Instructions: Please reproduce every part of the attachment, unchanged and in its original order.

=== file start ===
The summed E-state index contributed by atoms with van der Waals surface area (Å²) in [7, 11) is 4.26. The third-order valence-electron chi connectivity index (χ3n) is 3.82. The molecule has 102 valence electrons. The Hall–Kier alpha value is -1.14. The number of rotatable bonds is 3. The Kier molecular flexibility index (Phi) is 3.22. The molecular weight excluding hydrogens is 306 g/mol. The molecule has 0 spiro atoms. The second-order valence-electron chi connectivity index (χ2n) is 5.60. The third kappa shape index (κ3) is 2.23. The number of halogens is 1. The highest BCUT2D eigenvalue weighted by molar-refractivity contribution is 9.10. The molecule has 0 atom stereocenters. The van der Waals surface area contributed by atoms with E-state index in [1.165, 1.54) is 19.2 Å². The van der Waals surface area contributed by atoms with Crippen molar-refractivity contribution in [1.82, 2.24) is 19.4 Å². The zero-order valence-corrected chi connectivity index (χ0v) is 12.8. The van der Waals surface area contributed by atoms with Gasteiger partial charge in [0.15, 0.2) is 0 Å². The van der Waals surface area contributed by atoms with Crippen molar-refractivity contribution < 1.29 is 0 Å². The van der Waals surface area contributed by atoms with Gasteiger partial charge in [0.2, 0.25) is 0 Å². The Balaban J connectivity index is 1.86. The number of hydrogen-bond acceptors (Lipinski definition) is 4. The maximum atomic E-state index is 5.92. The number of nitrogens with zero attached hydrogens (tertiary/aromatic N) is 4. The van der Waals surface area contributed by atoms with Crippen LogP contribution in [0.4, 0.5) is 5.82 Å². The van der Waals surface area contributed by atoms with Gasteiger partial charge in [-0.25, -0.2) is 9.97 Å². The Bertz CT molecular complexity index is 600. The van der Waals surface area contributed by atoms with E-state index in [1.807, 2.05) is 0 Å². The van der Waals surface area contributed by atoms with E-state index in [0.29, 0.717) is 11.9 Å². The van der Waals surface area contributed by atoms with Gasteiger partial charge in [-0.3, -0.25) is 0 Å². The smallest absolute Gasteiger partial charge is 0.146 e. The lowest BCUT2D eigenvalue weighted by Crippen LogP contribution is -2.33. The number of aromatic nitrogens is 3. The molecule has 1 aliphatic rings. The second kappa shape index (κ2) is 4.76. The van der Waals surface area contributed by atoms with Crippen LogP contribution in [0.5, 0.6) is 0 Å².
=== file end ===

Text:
The summed E-state index contributed by atoms with van der Waals surface area (Å²) in [7, 11) is 4.26. The third-order valence-electron chi connectivity index (χ3n) is 3.82. The molecule has 102 valence electrons. The Hall–Kier alpha value is -1.14. The number of rotatable bonds is 3. The Kier molecular flexibility index (Phi) is 3.22. The molecular weight excluding hydrogens is 306 g/mol. The molecule has 0 spiro atoms. The second-order valence-electron chi connectivity index (χ2n) is 5.60. The third kappa shape index (κ3) is 2.23. The number of halogens is 1. The highest BCUT2D eigenvalue weighted by molar-refractivity contribution is 9.10. The molecule has 0 atom stereocenters. The van der Waals surface area contributed by atoms with E-state index in [1.165, 1.54) is 19.2 Å². The van der Waals surface area contributed by atoms with Crippen molar-refractivity contribution in [1.82, 2.24) is 19.4 Å². The zero-order valence-corrected chi connectivity index (χ0v) is 12.8. The van der Waals surface area contributed by atoms with Gasteiger partial charge in [0.15, 0.2) is 0 Å². The van der Waals surface area contributed by atoms with Crippen molar-refractivity contribution < 1.29 is 0 Å². The van der Waals surface area contributed by atoms with Gasteiger partial charge in [0.2, 0.25) is 0 Å². The Balaban J connectivity index is 1.86. The number of hydrogen-bond acceptors (Lipinski definition) is 4. The maximum atomic E-state index is 5.92. The number of nitrogens with zero attached hydrogens (tertiary/aromatic N) is 4. The van der Waals surface area contributed by atoms with Crippen LogP contribution in [0.4, 0.5) is 5.82 Å². The van der Waals surface area contributed by atoms with Gasteiger partial charge in [-0.25, -0.2) is 9.97 Å². The Bertz CT molecular complexity index is 600. The van der Waals surface area contributed by atoms with E-state index in [1.807, 2.05) is 0 Å². The van der Waals surface area contributed by atoms with E-state index in [0.29, 0.717) is 11.9 Å². The van der Waals surface area contributed by atoms with Gasteiger partial charge in [-0.3, -0.25) is 0 Å². The smallest absolute Gasteiger partial charge is 0.146 e. The lowest BCUT2D eigenvalue weighted by Crippen LogP contribution is -2.33. The number of aromatic nitrogens is 3. The molecule has 1 aliphatic rings. The second kappa shape index (κ2) is 4.76. The van der Waals surface area contributed by atoms with Crippen LogP contribution in [0.5, 0.6) is 0 Å².